nep-pol New Economics Papers
on Positive Political Economics
Issue of 2006‒09‒11
seven papers chosen by
Eugene Beaulieu
University of Calgary

  1. Group Formation and Voter Participation By Helios Herrera; Cesar Martinelli
  2. Local inequality and project choice : theory and evidence from Ecuador By Araujo, M. Caridad; Ferreira, Francisco H.G.; Lanjouw, Peter; Ozler, Berk
  3. Real-time forecasting and political stock market anomalies: evidence for the U.S. By Bohl, Martin; Döpke, Jörg; Pierdzioch, Christian
  4. Seeking Rents in the Shadow of Coase By Guiseppe Dari-Mattiacci; Sander Onderstal; Francesco Parisi
  5. REGULATION AND OPPORTUNISM: HOW MUCH ACTIVISM DO WE NEED? By Aleix Calveras; Juan-José Ganuza; Gerard Llobet
  6. Bridging the Great Divide in South Africa: Inequality and Punishment in the Provision of Public Goods By Visser, Martine; Burns, Justine
  7. Soft Budget Constraints as a Risk Sharing Arrangement in an Economic Federation By Lindahl, Erica; Westermark, Andreas

  1. By: Helios Herrera (Centro de Investigacion Economica (CIE), Instituto Tecnologico Autonomo de Mexico (ITAM)); Cesar Martinelli (Centro de Investigacion Economica (CIE), Instituto Tecnologico Autonomo de Mexico (ITAM))
    Abstract: We present a mobilization model of large elections with endogenous formation of voter groups. Citizens decide whether to be followers or become leaders (activists) and try to bring other citizens to vote for their preferred party. In the (unique) pure strategy equilibrium, the number of leaders favoring each party is a function of the cost of activism and the mportance of the election. Expected turnout and winning margin in the election are, in turn, a function of the number of leaders and the strength of social interactions. The model predicts a non monotonic relationship between expected turnout and winning margin in large elections.
    Keywords: Vote´x Paradox, Endogenous Leaders, Turnout, Winning Margin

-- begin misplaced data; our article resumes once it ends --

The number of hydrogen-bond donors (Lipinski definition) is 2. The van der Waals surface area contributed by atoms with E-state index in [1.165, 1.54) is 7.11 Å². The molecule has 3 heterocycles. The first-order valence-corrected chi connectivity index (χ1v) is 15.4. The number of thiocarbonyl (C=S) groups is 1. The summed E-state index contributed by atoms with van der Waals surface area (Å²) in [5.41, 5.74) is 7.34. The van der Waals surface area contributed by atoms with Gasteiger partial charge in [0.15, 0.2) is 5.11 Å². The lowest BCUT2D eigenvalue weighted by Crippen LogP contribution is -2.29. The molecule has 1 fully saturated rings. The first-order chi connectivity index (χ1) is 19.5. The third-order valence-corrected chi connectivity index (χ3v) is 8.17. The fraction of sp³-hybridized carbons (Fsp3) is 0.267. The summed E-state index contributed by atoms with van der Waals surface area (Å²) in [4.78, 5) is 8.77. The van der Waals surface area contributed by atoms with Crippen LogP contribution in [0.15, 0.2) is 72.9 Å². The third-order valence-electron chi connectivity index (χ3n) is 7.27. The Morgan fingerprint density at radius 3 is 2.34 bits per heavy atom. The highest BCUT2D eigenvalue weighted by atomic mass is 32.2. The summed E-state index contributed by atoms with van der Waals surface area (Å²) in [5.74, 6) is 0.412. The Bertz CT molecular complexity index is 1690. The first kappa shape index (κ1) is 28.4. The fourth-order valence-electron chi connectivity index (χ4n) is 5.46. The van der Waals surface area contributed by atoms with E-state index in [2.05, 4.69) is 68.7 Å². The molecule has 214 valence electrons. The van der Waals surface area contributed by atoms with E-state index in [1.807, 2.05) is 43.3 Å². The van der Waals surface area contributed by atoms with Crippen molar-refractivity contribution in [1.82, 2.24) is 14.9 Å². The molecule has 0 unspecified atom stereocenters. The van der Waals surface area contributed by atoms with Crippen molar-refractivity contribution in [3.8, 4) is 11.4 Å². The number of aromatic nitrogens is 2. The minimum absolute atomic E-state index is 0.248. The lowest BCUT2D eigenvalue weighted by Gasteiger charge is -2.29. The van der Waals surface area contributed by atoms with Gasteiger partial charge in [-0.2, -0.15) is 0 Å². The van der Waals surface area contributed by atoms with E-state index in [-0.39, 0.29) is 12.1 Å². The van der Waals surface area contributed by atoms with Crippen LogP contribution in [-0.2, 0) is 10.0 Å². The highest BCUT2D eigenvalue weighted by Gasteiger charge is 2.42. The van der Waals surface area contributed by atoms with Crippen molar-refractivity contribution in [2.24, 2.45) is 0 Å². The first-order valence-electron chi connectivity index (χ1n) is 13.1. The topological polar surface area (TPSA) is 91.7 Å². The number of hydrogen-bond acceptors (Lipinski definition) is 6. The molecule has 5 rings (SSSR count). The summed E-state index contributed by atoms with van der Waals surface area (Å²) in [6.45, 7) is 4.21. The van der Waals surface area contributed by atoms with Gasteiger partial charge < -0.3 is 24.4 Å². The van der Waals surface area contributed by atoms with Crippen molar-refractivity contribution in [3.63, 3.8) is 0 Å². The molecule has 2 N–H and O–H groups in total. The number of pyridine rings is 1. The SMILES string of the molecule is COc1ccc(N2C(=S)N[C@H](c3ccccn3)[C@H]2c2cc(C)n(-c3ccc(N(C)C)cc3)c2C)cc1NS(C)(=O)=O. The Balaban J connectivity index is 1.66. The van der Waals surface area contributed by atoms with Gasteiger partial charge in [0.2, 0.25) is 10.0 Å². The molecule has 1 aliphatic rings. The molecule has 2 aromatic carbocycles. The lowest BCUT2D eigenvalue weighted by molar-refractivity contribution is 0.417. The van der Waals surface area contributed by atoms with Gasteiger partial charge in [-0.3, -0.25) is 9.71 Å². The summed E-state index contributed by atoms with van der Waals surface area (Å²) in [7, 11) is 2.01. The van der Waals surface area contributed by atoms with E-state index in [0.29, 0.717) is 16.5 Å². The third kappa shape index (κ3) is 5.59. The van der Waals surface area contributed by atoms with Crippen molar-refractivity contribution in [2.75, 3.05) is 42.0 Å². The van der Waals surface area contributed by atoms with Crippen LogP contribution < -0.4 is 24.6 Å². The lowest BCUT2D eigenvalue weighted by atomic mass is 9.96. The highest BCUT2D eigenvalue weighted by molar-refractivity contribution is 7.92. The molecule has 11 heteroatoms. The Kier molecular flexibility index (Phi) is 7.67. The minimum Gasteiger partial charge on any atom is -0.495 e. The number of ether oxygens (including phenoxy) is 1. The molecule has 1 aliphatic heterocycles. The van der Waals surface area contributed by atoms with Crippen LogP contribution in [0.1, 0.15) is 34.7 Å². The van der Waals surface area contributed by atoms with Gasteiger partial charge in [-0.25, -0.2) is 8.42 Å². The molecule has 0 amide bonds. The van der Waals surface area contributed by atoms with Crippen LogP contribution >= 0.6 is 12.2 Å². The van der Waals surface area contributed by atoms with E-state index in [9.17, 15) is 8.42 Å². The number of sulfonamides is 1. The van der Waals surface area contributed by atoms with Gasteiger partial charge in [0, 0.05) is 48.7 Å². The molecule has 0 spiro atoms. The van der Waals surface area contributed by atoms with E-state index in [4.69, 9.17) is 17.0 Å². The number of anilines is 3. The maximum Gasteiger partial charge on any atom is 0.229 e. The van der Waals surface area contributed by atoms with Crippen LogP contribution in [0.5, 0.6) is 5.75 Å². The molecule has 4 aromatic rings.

JEL: D72
    Date: 2005–05
  2. By: Araujo, M. Caridad; Ferreira, Francisco H.G.; Lanjouw, Peter; Ozler, Berk
    Abstract: This paper provides evidence consistent with elite capture of Social Fund investment projects in Ecuador. Exploiting a unique combination of data-sets on village-level income distributions, Social Fund project administration, and province level electoral results, the authors test a simple model of project choice when local political power is unequally distributed. In accordance with the predictions of the model, poorer villages are more likely to receive projects that provide excludable (private) goods to the poor, such as latrines. Controlling for poverty, more unequal communities are less likely to receive such projects. Consistent with the hypothesis of elite capture, these results are sensitive to the specific measure of inequality used in the empirical analysis, and are strongest for expenditure shares at the top of the distribution.
    Keywords: Rural Poverty Reduction,Economic Theory & Research,Population Policies,Services & Transfers to Poor,Poverty Monitoring & Analysis
    Date: 2006–08–01
  3. By: Bohl, Martin; Döpke, Jörg; Pierdzioch, Christian
    Abstract: Using monthly data for the period 1953–2003, we apply a real-time modeling approach to investigate the implications of U.S. political stock market anomalies for forecasting excess stock returns. Our empirical findings show that political variables, selected on the basis of widely used model selection criteria, are often included in real-time forecasting models. However, they do not contribute to systematically improving the performance of simple trading rules. For this reason, political stock market anomalies are not necessarily an indication of market inefficiency.
    Keywords: Political stock market anomalies, predictability of stock returns, efficient markets hypothesis, real-time forecasting
    JEL: G11 G14
    Date: 2006
  4. By: Guiseppe Dari-Mattiacci (Universiteit van Amsterdam); Sander Onderstal (Universiteit van Amsterdam); Francesco Parisi (University of Minnesota)